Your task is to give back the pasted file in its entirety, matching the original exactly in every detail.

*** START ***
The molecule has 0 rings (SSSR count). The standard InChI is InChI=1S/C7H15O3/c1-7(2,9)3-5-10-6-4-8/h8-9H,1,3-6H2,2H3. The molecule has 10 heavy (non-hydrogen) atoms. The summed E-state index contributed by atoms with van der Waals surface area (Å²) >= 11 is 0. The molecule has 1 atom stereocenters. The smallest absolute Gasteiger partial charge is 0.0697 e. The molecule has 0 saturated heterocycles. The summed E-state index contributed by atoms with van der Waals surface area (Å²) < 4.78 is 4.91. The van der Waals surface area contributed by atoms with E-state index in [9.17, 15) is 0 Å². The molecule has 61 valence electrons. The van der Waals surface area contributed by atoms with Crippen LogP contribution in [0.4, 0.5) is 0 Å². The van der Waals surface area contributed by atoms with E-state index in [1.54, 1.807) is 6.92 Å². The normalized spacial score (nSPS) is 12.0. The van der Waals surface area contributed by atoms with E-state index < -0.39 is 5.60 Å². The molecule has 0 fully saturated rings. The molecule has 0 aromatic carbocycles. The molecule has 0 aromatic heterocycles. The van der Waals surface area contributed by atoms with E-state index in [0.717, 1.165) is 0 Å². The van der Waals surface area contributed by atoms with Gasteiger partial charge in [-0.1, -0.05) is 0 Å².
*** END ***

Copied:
The molecule has 0 rings (SSSR count). The standard InChI is InChI=1S/C7H15O3/c1-7(2,9)3-5-10-6-4-8/h8-9H,1,3-6H2,2H3. The molecule has 10 heavy (non-hydrogen) atoms. The summed E-state index contributed by atoms with van der Waals surface area (Å²) >= 11 is 0. The molecule has 1 atom stereocenters. The smallest absolute Gasteiger partial charge is 0.0697 e. The molecule has 0 saturated heterocycles. The summed E-state index contributed by atoms with van der Waals surface area (Å²) < 4.78 is 4.91. The van der Waals surface area contributed by atoms with E-state index in [9.17, 15) is 0 Å². The molecule has 61 valence electrons. The van der Waals surface area contributed by atoms with Crippen LogP contribution in [0.4, 0.5) is 0 Å². The van der Waals surface area contributed by atoms with E-state index in [1.54, 1.807) is 6.92 Å². The normalized spacial score (nSPS) is 12.0. The van der Waals surface area contributed by atoms with E-state index < -0.39 is 5.60 Å². The molecule has 0 fully saturated rings. The molecule has 0 aromatic carbocycles. The molecule has 0 aromatic heterocycles. The van der Waals surface area contributed by atoms with E-state index in [0.717, 1.165) is 0 Å². The van der Waals surface area contributed by atoms with Gasteiger partial charge in [-0.1, -0.05) is 0 Å².